Particles welcomes back Poland’s Kacper Kostecki for a new three-track EP, which ranges across melodic techno, proper acid, and piano-led deep house.
It’s a dicey business giving a track a title like ’21st Century Symphony’, since if it doesn’t come off you’ll end up looking really pretentious and arrogant. No such fate befalls Kacper Kostecki here though, since he really delivers the goods on this one. Kicking off with some heavy kick-drum action, we’re quickly treated to a hazy, hypnotic synth line and a descending brassy motif. A brief breakdown sets up the main hit, a electrifying brew of massive, intensifying bass tones, somber strings, crisp percussion, and those omnipresent swirling synths. This is well-conceived and well-executed, and it manages to be in equal parts gorgeous, moving, and exciting. You can’t ask for much more than that – this is Kacper Kostecki’s best work so far.
‘Flashing Button’ turns up the acid, working an echoing ‘push the button for me’ refrain over some wicked 303 lines. As the acid heats up, some cool percussion and effects kick in and a gloomy but nice string melody creeps on top. It almost works, but unfortunately the vocal refrain starts to really clash with the rest of the track once the strings are in place. It just seems to be in the wrong key to compliment the other elements, and since it reappears throughout, sadly it spoiled things for me.
I also wasn’t keen on the final track, ‘LO(ve)-Fi’, though for less readily-idenitfiable reasons. The track offers up moody deep house, with heavy kicks and unnerving synths immediately setting the tone. A simple buzzing bassline and some weird filtered top-end percussion lend the track a distinctive sound, before it bursts into a jazzy piano hook. The breakdown intensifies the bass part while adding arpeggiated synth melodies which runs throughout the second half. As I say, it’s a very distinctive sounding record, but I can’t say it appealed to me; the atmosphere and main elements of the track just set me somewhat on edge, and it’s rather repetitive.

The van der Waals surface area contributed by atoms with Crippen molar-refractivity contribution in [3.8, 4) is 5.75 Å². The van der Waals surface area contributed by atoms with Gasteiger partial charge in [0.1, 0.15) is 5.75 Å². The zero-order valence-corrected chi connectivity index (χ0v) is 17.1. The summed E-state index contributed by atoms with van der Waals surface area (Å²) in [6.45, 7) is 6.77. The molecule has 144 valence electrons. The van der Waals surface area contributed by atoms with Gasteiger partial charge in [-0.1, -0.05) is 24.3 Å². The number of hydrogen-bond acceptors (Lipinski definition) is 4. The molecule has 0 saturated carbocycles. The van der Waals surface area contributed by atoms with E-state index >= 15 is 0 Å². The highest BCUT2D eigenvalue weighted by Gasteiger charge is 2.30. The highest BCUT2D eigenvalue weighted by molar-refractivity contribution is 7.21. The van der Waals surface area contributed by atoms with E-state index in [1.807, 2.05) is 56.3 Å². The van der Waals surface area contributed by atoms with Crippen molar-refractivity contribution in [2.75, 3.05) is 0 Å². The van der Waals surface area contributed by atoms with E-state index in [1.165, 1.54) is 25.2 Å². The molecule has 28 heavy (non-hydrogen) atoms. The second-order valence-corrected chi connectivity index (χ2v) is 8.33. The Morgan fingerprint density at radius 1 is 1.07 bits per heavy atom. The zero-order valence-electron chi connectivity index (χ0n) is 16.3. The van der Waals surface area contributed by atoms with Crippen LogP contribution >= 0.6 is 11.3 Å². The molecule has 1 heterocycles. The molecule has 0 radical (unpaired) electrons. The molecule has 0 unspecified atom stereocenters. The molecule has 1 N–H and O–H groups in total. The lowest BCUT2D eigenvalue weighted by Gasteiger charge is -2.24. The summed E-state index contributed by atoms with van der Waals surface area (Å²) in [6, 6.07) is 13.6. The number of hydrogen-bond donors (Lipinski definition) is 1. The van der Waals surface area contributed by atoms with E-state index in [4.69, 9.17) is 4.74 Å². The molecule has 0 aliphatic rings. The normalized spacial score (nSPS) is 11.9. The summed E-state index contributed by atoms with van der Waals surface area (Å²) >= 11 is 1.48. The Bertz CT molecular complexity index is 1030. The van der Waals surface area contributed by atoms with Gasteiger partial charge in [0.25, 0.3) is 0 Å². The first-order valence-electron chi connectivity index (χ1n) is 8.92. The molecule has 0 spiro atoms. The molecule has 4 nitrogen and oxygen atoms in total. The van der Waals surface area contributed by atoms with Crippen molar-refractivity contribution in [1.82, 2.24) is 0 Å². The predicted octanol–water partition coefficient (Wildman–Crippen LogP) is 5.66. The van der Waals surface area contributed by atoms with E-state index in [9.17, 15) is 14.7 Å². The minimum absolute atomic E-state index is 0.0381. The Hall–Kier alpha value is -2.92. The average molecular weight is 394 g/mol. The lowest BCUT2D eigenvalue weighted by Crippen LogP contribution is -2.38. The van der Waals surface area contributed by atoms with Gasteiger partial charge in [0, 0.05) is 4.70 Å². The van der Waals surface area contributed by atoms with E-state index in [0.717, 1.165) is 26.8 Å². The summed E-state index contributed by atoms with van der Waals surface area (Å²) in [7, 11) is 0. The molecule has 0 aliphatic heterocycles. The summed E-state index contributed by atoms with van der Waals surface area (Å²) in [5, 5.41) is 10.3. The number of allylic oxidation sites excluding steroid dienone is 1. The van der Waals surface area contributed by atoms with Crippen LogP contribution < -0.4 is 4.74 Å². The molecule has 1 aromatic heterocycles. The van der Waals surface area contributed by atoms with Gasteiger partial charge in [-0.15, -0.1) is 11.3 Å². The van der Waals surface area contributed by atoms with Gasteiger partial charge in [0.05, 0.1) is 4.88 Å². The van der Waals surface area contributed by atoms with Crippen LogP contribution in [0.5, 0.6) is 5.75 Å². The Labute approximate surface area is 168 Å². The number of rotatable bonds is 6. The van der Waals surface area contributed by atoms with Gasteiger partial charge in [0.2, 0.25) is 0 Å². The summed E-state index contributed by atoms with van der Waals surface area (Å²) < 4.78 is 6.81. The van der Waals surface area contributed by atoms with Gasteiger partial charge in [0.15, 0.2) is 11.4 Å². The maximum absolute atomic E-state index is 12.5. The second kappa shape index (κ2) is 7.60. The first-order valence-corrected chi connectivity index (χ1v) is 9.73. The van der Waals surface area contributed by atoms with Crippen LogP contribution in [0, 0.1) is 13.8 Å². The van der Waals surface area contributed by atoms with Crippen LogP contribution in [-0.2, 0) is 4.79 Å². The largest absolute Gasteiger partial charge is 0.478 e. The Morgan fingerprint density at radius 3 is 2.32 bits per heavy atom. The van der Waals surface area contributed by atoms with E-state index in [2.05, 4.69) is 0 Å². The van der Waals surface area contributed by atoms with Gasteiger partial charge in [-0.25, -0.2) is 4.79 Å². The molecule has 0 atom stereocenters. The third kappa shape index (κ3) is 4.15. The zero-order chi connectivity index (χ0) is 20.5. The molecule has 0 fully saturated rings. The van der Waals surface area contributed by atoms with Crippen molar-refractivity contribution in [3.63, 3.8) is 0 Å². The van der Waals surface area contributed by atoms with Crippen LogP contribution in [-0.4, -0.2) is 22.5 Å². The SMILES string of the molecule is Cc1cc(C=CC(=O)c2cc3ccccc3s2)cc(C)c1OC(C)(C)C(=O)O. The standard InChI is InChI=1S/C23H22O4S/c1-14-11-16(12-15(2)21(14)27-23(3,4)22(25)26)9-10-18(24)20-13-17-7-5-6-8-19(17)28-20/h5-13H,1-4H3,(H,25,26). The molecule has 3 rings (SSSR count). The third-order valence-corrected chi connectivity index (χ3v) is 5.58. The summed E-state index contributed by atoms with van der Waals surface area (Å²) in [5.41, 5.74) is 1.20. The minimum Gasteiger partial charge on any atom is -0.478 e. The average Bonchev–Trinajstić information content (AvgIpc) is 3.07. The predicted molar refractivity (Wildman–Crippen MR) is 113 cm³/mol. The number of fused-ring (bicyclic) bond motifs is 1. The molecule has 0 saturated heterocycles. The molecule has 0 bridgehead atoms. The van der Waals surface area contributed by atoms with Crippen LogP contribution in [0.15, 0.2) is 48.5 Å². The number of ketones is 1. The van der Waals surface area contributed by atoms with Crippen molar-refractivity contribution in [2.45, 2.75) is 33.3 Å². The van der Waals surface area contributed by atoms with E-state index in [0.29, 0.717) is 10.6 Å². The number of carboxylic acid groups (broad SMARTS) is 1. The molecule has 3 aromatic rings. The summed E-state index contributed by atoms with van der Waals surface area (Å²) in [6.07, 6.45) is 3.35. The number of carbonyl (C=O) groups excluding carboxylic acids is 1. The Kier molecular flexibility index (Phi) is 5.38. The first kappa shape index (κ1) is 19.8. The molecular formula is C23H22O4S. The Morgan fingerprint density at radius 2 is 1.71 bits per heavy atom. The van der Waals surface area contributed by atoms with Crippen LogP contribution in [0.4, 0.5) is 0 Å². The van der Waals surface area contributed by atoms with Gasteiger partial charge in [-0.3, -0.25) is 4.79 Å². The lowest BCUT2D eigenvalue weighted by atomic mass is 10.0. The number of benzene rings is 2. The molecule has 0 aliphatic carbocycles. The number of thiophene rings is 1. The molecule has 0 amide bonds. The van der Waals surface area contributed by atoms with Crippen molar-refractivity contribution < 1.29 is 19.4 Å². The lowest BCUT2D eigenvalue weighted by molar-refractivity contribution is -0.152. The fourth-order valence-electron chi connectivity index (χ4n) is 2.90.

So I don’t really like either of the B-sides here, though I have to say there’s something refreshing about that. They’re *real* B-sides, like we used to get when music was delivered on vinyl or CD. Since the producer and label knew you had to buy the whole package to get the A-side, they saw the other tracks as a chance to experiment. In the download age, people can just cherry-pick from a package and so each track needs to have just about as much immediate appeal as the others. This has had a hugely homogenising effect on releases, with each track having to appeal equally to the artist’s or label’s core fans, and I’m not sure that’s been an altogether healthy development; some great tracks over the years have been weird B-sides that stretched the listener’s taste a little. So I’m inclined to applaud Kacper Kostecki and Particles for taking a bit of a risk here, even though I’m not convinced it’s really worked in this particular instance. In any case, the title track is just a knockout. 7/10